ON TIME Earthquake Party took their high-energy punky pop into the wee hours at an Allston basement show.
Every underground scene has its "house bands" — local favorites that play tirelessly, fill slots on stacked line-ups every weekend, and amass a dedicated following of fans and friends in their scenes. They make up the fabric of local DIY. They aren't quite yet breaking onto the national indie-rock consciousness, but they might soon. Often in Boston, these sorts of underground house bands actually play in houses. That was the case on Saturday, when four of these like-minded community shapers — two from Massachusetts, and two from Brooklyn — played an Allston basement show attended by 60 or so.
It was a late night. The first of four, Brooklyn quartet Shark?, didn't start their set of classic garage-rock-inspired jams until after 10:30. They were followed by one of Massachusetts's best new bands, Northampton's Speedy Ortiz. The basement was most packed for Speedy's set of guitar-oriented slacker pop, heavy '90s jams with catchy choruses for head-bopping, or — at this show — push pits.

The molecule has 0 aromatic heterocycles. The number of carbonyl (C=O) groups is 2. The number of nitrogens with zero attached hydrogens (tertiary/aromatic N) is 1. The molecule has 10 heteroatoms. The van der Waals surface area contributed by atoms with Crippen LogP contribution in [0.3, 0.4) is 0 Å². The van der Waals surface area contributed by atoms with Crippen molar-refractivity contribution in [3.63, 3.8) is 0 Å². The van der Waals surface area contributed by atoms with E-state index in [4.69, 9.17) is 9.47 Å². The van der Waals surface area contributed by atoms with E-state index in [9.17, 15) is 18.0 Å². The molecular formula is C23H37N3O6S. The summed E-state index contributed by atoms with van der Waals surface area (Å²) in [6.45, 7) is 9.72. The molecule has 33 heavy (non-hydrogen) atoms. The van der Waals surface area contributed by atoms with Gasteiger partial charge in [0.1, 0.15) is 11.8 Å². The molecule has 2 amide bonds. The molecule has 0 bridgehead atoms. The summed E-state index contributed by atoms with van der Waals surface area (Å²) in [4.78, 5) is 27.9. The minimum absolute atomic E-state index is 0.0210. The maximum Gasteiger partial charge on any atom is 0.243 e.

Brooklyn trio Life Size Maps set up at 1 am, then tore through a set of vocalist/guitarist Mike McKeever's meandering noise-pop melodies, completed by Rob Karpay's soaring electronic cello. A standout was "Weird Luck," the title track from a February 2012 EP. This was one of the band's last shows with Jordyn Blakely — one of the tightest drummers playing around Brooklyn right now — who will soon leave to focus on her other band, NY garage pop group Night Manager, and be replaced by Matt Gaffney.
It felt lucky that Earthquake Party's high-energy set of punky pop songs wasn't happening until nearly 3 am — had it been earlier, the place would have been uncomfortably packed, for sure. It was one of the most solid basement shows Allston's seen in a while; the type where you leave wanting to shout about every band that played, and how painfully underexposed they all are.
: Live Reviews
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